Lula also enters office at a time when agribusiness, miners, and organized crime in the Amazon are emboldened after years of Bolsonaro rhetoric and policies. On top of this, while leftists took the presidential race this weekend, many local Amazonian regions elected right-wing, pro-agribusiness leaders and Bolsonaro received a majority vote in over half of Brazil’s Amazonian states. Lula, who ran on a platform of rebuilding environmental agencies and fighting deforestation, will have to navigate the interests of Bolsonaro supporters in local governments as well as in Congress.
Lula has promised to update Brazil’s climate goals to steer the country back in line with the Paris Agreement. He has also committed to a list of climate proposals put forth by Marina Silva, the most prominent environmental activist in Brazil who served as his former environment minister. In his first speech as president-elect late Sunday night, he reiterated his strong support for zero deforestation in the Amazon. “Brazil is ready to resume its leading role in the fight against the climate crisis,” he told a crowd of supporters in São Paulo, “protecting all our biomes, especially the Amazon Forest.”
Carrying out that pledge would likely involve restoring cooperation with Norway and Germany on the Amazon Fund, which contains more than $3 billion for the forest’s protection left untouched since the start of 2019, when Bolsonaro disbanded the fund’s governing body. It would also involve bringing back some version of the Action Plan for the Prevention and Control of Deforestation in the Legal Amazon Region, which includes not only monitoring and law enforcement, but also economic incentives to provide alternatives to deforestation.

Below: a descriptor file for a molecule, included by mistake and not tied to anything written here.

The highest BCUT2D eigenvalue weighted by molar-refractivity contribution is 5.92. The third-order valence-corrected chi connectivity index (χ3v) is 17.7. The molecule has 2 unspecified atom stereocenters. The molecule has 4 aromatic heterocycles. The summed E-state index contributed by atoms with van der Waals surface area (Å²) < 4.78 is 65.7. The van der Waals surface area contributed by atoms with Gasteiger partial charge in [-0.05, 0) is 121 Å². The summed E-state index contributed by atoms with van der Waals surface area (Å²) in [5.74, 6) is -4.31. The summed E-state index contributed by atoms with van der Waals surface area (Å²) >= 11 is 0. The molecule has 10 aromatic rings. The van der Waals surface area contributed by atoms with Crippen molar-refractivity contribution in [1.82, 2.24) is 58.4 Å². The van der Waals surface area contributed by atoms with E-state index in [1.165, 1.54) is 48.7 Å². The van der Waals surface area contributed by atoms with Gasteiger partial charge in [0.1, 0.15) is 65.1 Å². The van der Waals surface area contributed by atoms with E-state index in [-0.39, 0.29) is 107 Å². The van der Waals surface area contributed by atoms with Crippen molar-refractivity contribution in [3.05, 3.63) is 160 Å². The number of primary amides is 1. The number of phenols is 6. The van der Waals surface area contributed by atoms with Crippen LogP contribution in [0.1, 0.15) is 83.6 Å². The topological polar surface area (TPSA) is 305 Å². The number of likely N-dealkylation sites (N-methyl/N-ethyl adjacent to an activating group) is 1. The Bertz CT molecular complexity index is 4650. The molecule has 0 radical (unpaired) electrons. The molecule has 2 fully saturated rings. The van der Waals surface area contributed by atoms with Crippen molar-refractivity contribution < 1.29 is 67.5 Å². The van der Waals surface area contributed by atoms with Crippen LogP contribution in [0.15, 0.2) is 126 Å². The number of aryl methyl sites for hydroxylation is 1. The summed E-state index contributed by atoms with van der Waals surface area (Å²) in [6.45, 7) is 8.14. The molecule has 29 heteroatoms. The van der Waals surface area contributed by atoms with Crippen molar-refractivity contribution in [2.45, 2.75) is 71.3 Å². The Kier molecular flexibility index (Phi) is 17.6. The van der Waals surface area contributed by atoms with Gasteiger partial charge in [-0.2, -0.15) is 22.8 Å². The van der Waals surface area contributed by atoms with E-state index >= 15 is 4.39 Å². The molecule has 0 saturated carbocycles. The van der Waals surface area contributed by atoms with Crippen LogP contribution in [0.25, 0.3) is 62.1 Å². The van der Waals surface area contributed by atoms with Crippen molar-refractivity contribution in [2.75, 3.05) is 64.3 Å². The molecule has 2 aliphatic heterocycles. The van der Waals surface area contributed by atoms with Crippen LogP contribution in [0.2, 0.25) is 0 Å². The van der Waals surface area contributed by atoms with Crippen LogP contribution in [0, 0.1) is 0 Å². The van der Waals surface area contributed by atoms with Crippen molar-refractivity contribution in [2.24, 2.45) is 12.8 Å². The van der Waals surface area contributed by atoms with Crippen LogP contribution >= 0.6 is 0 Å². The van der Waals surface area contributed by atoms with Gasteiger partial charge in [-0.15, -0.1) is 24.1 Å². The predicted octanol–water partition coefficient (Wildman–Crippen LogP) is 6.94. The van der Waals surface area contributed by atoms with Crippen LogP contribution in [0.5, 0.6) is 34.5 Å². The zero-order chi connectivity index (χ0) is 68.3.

The transitioning Bolsonaro government will represent Brazil at the United Nations climate summit, COP27, this month in Egypt. It is likely to emphasize the country’s low-carbon energy sector, which relies mostly on hydropower, and deflect from any questions about Amazon deforestation, which makes Brazil a top six global carbon emitter. But Lula has said he will send his own unofficial delegation, where he will pick up his past history of advocating for climate finance and “loss and damage” funding for developing countries.